A Level H2 Economics Case Studies Tips

Case studies constitute 40% of your A level H2 Economics grades. Not being able to do well in this section can very well cost you your A in the subject. Even knowing the content at the back of your hand, still may not guarantee you a good score in this paper. Here are 7 tips to help you with case studies.

Objective of case studies: case studies do not test you on how well you know the content (that’s in paper 2), but how well you can apply these concepts in a given context.

Tip 1: Manage your time well


Many students often walk out of the examination hall with one long question left undone that is just too many marks lost unnecessarily. To avoid this, set time markers during the paper. Here is a table suggesting how you need to spend your 1 hour and 5 minute for each case study.

Task Time allocated
Skim through the extracts 5 min
Finish all the short answer questions 20 min
Finish both long questions 8 marks 17 min
10 marks 23 min

Be flexible with the time allocated. Personally I prefer to spend more time on the long questions and I will allocate more than 40 min for them and less for the others. Use the last 5 minutes you have to check or use it if you think you need the extra time to finish a good answer.

Tip 2: Write less to answer more

This will help you meet the 20 minute target for the short answer questions. Some of the 4 – 6 marks question can cover a wide scope and students will often overwrite for these questions. So how much is enough? Well, there is a formula that I came up with to count how many points you need for each short answer question, unless the question states otherwise.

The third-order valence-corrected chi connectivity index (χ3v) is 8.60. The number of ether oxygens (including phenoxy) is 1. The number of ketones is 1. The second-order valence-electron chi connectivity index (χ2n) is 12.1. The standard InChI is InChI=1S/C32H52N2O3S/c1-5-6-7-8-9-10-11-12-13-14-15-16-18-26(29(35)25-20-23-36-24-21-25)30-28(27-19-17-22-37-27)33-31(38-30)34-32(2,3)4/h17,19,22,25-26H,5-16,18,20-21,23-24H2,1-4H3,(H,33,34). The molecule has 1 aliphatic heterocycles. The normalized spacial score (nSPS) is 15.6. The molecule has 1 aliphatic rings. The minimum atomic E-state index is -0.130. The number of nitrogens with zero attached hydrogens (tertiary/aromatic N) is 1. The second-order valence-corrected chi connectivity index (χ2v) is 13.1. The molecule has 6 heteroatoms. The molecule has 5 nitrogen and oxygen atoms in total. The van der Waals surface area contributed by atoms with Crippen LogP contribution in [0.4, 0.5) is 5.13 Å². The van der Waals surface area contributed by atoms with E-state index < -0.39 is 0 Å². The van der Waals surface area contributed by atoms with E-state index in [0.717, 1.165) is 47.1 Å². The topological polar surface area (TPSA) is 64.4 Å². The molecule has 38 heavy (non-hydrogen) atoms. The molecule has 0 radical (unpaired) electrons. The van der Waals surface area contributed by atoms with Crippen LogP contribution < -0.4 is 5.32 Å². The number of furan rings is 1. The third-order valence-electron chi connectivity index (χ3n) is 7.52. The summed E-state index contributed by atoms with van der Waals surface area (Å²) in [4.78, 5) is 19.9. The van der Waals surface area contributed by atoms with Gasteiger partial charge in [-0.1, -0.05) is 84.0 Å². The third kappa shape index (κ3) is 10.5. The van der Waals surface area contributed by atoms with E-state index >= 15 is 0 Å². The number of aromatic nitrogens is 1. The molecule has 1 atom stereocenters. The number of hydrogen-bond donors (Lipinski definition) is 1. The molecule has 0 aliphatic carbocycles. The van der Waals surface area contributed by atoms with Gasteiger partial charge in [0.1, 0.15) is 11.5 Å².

casestudyequation

Tip 3: The answers are IN THE EXTRACT

Some case studies essay question may ask about something you have not formally studied about. For instance, one of my school papers asked about youth unemployment and the impacts of it on UK economy. We are all familiar with the impacts of unemployment, but youth unemployment? One of the extracts has provided answers like brain drain and long term structural unemployment. Don’t panic if you are unsure of what is being asked, answers can always be found in the extracts.

** Do not answer case study questions like it is a comprehension paper, you will never get above a L1 or a low L2 marks for the essays. To get better score, you have to find the points in the extract and use the economic theories and concept you have learnt to back up the points.

For example, use the AD/AS diagram to show how brain drain can harm both the actual and potential growth of the economy.

Tip 4: Know all the A level tricks

A level paper has been infamously tricky and students who are careless often lose marks by overlooking certain key words like “best” or overlooking certain statistics. Look through the past years paper and you will realise that these tricks are being recycled every year like using percentage change instead of the actual growth values in graphs or charts. If you are careful enough you can avoid losing these marks which are supposed to be giveaways.

Tip 5: Learn from your peers’ and your own mistakes

Read your friend’s script and find out what mistakes they have made and try to avoid it as well. There is less than 2 years before you seat for A levels and about 6 more months for the current J2s. You will never make all the mistakes there are in this short time. Hence, learn from not only your mistakes but others’ as well.

Tip 6: Read up on economic news

Case studies are often about some prominent economic crisis, like the Eurozone crisis or the oil market. Having some contextual knowledge will definitely help you a little in answering the questions. Subscribe to econoception newsletter if you have not done so. We will bring you articles that are relevant to A level economics syllabus.

Tip 7: Practice

You will definitely need to practice if you want to do well. I don’t mean practice as you take your own sweet time to finish the paper, try to stick to the allocated time and put yourself under exam conditions.

Till next time, dream economics.